Cardiovascular Issues Pilot Certification

The Heart of a Pilot

If there is one thing on which most pilots agree, it is their disdain for the FAA’s medical requirements. Some tests required by the FAA are invasive and expensive prompting even physicians to balk at the costs of providing flight-fitness proof. Cardiovascular testing is at the forefront of this controversy. Some of the testing required for commercial privileges even have mortality rates associated with them. For most pilots obtaining FAA medical certification with a cardiovascular issue is a very inefficient process yet there is an effective and timely solution for almost every condition of the heart.

Cardiovascular issues are common and they are also the leading cause of death in the United States. Issues of the heart are also the leading cause of FAA medical certificate denial. In many ways, FAA medical standards for matters of the heart are liberal considering that few cardiovascular issues are ultimately disqualifying. The US-FAA medical system can be more permissive than other countries but that does not mean that the process for FAA medical approval is simple. Dealing with the FAA medical authorities is usually not so much a medical challenge as it is a bureaucratic one. The primary solution to gaining FAA acceptance is eloquent customized paperwork.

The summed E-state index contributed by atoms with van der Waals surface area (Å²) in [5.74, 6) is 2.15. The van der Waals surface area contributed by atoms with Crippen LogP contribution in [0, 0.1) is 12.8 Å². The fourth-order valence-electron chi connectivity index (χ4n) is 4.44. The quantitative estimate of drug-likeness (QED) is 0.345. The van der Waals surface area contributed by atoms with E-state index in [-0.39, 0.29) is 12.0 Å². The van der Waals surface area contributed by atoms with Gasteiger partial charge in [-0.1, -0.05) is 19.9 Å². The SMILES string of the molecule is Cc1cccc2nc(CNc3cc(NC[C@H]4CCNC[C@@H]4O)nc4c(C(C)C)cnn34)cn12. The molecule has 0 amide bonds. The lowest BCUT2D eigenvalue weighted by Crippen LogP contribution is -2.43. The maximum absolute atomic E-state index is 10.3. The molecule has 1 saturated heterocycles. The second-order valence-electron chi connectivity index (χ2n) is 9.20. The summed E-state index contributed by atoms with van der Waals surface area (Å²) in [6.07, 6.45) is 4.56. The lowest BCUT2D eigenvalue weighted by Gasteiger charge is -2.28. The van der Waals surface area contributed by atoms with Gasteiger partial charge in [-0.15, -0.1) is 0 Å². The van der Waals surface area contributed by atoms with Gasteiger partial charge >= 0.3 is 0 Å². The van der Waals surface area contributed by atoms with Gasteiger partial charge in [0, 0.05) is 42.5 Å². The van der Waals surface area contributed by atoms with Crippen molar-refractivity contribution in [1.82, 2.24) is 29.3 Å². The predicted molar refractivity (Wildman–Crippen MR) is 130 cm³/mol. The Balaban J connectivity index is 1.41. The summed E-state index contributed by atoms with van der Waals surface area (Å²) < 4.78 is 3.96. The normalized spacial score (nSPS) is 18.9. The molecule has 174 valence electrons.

Simple issues such as hypertension (high blood pressure), cholesterol, heart murmurs, or an unusual EKG/ECG may ground pilots for months while they gather evidence that shows they are fit to fly. Many pilots are caught off-guard since they have passed medicals for years and the required paperwork is likely an intrusion in their private physician’s daily routine.

In 2017 there were more than 62,595 hypertensive pilots who reported taking medication, making blood pressure the foremost cardiovascular issue with pilots. When considering your blood pressure, if the systolic number is above 155 or the diastolic value is over 95, expect to be grounded until it is lowered and the FAA is satisfied that a serious heart problem is not the cause. The FAA accepts most medications to control hypertension but only on a case-by-case basis. To avoid unnecessary grounding have your blood pressure checked regularly. If you pressure has been running high, have your documents well-groomed before your date with the Aviation Medical Examiner (AME).